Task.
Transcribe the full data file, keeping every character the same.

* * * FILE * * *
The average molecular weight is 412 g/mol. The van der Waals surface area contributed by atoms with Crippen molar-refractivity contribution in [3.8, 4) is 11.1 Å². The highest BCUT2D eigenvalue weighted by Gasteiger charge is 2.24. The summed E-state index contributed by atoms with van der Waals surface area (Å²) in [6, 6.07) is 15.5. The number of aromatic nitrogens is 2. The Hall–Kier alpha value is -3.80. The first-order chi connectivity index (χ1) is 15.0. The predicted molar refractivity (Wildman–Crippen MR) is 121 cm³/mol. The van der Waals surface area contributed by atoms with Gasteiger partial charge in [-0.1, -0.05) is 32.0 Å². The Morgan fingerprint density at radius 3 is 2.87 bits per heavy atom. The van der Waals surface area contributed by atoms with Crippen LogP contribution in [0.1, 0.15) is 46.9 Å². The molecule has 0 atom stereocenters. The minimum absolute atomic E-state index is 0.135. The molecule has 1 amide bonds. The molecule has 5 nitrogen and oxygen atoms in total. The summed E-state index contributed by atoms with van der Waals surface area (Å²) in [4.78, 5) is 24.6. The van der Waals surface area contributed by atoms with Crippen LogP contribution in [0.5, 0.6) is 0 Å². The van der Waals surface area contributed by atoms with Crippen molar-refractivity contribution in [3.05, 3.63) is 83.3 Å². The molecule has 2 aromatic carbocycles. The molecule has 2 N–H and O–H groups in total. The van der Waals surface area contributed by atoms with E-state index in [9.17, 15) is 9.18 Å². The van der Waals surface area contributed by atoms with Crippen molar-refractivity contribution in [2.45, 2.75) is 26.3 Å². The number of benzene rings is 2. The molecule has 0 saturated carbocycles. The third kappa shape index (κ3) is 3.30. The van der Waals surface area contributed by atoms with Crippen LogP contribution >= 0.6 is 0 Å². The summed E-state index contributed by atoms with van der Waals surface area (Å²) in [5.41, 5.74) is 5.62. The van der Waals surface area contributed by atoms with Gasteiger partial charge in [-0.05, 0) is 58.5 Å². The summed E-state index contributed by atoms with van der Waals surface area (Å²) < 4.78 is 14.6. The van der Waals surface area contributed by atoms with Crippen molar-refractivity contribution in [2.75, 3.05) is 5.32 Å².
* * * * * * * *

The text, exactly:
The average molecular weight is 412 g/mol. The van der Waals surface area contributed by atoms with Crippen molar-refractivity contribution in [3.8, 4) is 11.1 Å². The highest BCUT2D eigenvalue weighted by Gasteiger charge is 2.24. The summed E-state index contributed by atoms with van der Waals surface area (Å²) in [6, 6.07) is 15.5. The number of aromatic nitrogens is 2. The Hall–Kier alpha value is -3.80. The first-order chi connectivity index (χ1) is 15.0. The predicted molar refractivity (Wildman–Crippen MR) is 121 cm³/mol. The van der Waals surface area contributed by atoms with Gasteiger partial charge in [-0.1, -0.05) is 32.0 Å². The Morgan fingerprint density at radius 3 is 2.87 bits per heavy atom. The van der Waals surface area contributed by atoms with Crippen LogP contribution in [0.1, 0.15) is 46.9 Å². The molecule has 0 atom stereocenters. The minimum absolute atomic E-state index is 0.135. The molecule has 1 amide bonds. The molecule has 5 nitrogen and oxygen atoms in total. The summed E-state index contributed by atoms with van der Waals surface area (Å²) in [4.78, 5) is 24.6. The van der Waals surface area contributed by atoms with Crippen LogP contribution in [0.5, 0.6) is 0 Å². The van der Waals surface area contributed by atoms with Crippen molar-refractivity contribution in [3.05, 3.63) is 83.3 Å². The molecule has 2 aromatic carbocycles. The molecule has 2 N–H and O–H groups in total. The van der Waals surface area contributed by atoms with E-state index in [9.17, 15) is 9.18 Å². The van der Waals surface area contributed by atoms with Crippen molar-refractivity contribution in [2.45, 2.75) is 26.3 Å². The number of benzene rings is 2. The molecule has 0 saturated carbocycles. The third kappa shape index (κ3) is 3.30. The van der Waals surface area contributed by atoms with Crippen LogP contribution >= 0.6 is 0 Å². The summed E-state index contributed by atoms with van der Waals surface area (Å²) in [5.41, 5.74) is 5.62. The van der Waals surface area contributed by atoms with Gasteiger partial charge in [-0.05, 0) is 58.5 Å². The summed E-state index contributed by atoms with van der Waals surface area (Å²) < 4.78 is 14.6. The van der Waals surface area contributed by atoms with Crippen molar-refractivity contribution in [2.75, 3.05) is 5.32 Å².